Billy Pilgrim has become unstuck in time. He travels throughout his life experiencing its events out of sequence. He exists as an optometrist, a husband, a father and a mental patient. But it is Billy's time in Dresden during the Second World War, where he is held prisoner in a disused slaughterhouse, that form the core of the story. Based in large part on Vonnegut's own experience as a prisoner of war, this incredible book stands as a towering literary achievement.
In its opening chapter our narrator explains that this is an anti-war novel. The very notion of such a thing is mocked by one of the narrator's friends who quips, "Why don't you write an anti-glacier book instead?". Point taken. And so it is from here that Vonnegut begins exploring these notions of the inevitable, of free will, of fatalism and the illogical behaviour of man. The results are often very funny, very tragic and, usually, quite bizarre. We learn early on of a particularly absurd occurrence. Following the bombing of Dresden - an allied air raid which claimed the lives of 135,000 German civilians* - an American soldier is executed for stealing a tea pot. The anecdote is referenced frequently up to, and after, we meet the soldier in question. The absurdity of the event, initially bordering on comical to the reader, takes on a different tone as the soldier's story progresses. Ultimately, it is quite devastating, and one of the most effective dramatic tools that Vonnegut employs in his non-sequential approach.
There are aliens in the story as well. Our protagonist is abducted by the extra-terrestrial Tralfamadorians and held as a zoo attraction on their home planet. Despite being far more advanced beings than those on Earth, the Tralfamadorians have waged war and destruction throughout their history. They even destroy the universe, though quite by accident. This fact is known to them as they exist in a fourth dimension and possess the knowledge that there is no such thing as time. All events exist simultaneously. Anything that has ever, or will ever, happen is happening, now and always. Given this inevitability, the Tralfamadorians opt simply to ignore the unpleasant occurrences in their existence and, instead, focus on the good ones. It's a brilliant and hilarious mockery of the fatalistic attitudes adopted by so many of us back here on Earth.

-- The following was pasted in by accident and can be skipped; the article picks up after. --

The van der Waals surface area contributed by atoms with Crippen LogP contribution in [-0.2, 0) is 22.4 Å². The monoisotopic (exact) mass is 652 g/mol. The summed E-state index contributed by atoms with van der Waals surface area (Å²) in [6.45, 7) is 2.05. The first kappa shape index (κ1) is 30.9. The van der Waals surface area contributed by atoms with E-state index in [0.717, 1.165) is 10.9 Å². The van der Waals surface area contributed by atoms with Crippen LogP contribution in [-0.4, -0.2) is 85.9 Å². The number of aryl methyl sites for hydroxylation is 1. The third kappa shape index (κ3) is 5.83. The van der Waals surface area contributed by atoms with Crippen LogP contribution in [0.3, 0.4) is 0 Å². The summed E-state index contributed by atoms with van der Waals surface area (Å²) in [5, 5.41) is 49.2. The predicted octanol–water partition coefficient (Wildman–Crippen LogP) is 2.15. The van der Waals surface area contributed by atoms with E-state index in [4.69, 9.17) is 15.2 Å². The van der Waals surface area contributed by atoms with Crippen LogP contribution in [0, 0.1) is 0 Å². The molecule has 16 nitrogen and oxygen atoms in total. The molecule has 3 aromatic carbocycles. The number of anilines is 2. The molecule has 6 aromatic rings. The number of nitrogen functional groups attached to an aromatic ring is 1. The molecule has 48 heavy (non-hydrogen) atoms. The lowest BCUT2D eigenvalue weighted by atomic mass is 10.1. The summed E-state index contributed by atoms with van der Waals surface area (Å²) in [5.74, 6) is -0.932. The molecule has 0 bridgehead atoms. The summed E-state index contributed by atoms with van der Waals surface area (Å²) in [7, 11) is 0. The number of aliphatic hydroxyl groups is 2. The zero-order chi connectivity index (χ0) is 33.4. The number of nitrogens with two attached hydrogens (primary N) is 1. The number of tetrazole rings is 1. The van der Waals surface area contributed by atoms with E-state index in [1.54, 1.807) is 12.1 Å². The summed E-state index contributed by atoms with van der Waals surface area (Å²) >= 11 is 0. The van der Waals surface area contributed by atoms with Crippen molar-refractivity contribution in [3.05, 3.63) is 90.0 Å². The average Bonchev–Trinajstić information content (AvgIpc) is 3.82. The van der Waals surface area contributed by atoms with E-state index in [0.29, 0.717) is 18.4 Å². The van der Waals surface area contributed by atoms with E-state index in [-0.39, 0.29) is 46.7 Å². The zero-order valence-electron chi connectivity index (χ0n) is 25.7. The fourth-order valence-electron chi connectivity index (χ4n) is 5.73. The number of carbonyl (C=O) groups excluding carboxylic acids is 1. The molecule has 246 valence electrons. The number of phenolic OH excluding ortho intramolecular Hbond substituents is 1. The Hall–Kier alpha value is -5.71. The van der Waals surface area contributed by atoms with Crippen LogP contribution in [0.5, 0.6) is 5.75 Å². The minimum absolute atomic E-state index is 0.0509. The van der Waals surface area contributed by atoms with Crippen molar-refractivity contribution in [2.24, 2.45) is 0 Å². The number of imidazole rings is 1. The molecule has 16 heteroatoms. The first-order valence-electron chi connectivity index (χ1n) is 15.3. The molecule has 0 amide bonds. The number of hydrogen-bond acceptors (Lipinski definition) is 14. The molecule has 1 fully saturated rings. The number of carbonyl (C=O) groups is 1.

I loved this book. It is one of the most original, intelligent and hilarious books I have ever read. I put off reading it for over a decade, figuring the subject matter and non-linear narrative would make for a rather inaccessible and depressing read. I could not have been more wrong. This is one of the most delightful and life-affirming books I have had the pleasure of coming across. I recommend this book to everyone that has ever, or will ever, exist.
*As I am reviewing a literary work, rather than a historical document, I felt it appropriate to include the same numbers employed by the author. For the sake of accuracy, however, it is worth noting that the number of civilian casualties has been the topic of much debate over the years. An independent investigation commissioned by the city of Dresden most recently identified 18,000 victims and the most current estimated number of fatalities is put at about 25,000.